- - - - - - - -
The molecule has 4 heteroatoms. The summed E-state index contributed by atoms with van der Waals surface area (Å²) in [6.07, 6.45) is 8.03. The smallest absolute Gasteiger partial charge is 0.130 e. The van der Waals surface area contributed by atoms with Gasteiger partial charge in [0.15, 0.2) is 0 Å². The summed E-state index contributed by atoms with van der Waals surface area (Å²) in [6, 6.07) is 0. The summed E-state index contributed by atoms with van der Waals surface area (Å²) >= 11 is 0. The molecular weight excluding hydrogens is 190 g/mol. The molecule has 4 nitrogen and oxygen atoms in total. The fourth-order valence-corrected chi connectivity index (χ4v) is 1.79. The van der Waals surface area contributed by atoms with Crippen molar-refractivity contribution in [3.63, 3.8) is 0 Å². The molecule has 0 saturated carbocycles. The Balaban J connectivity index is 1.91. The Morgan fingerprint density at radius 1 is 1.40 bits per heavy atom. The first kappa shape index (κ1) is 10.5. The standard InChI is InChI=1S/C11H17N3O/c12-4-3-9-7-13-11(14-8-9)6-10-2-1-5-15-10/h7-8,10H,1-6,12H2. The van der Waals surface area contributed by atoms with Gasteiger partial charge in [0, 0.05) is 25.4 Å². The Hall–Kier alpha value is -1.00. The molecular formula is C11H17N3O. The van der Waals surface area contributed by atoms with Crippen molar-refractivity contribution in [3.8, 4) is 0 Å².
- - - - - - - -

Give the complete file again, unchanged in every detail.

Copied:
The molecule has 4 heteroatoms. The summed E-state index contributed by atoms with van der Waals surface area (Å²) in [6.07, 6.45) is 8.03. The smallest absolute Gasteiger partial charge is 0.130 e. The van der Waals surface area contributed by atoms with Gasteiger partial charge in [0.15, 0.2) is 0 Å². The summed E-state index contributed by atoms with van der Waals surface area (Å²) in [6, 6.07) is 0. The summed E-state index contributed by atoms with van der Waals surface area (Å²) >= 11 is 0. The molecular weight excluding hydrogens is 190 g/mol. The molecule has 4 nitrogen and oxygen atoms in total. The fourth-order valence-corrected chi connectivity index (χ4v) is 1.79. The van der Waals surface area contributed by atoms with Crippen molar-refractivity contribution in [3.63, 3.8) is 0 Å². The molecule has 0 saturated carbocycles. The Balaban J connectivity index is 1.91. The Morgan fingerprint density at radius 1 is 1.40 bits per heavy atom. The first kappa shape index (κ1) is 10.5. The standard InChI is InChI=1S/C11H17N3O/c12-4-3-9-7-13-11(14-8-9)6-10-2-1-5-15-10/h7-8,10H,1-6,12H2. The van der Waals surface area contributed by atoms with Gasteiger partial charge in [0, 0.05) is 25.4 Å². The Hall–Kier alpha value is -1.00. The molecular formula is C11H17N3O. The van der Waals surface area contributed by atoms with Crippen molar-refractivity contribution in [3.8, 4) is 0 Å².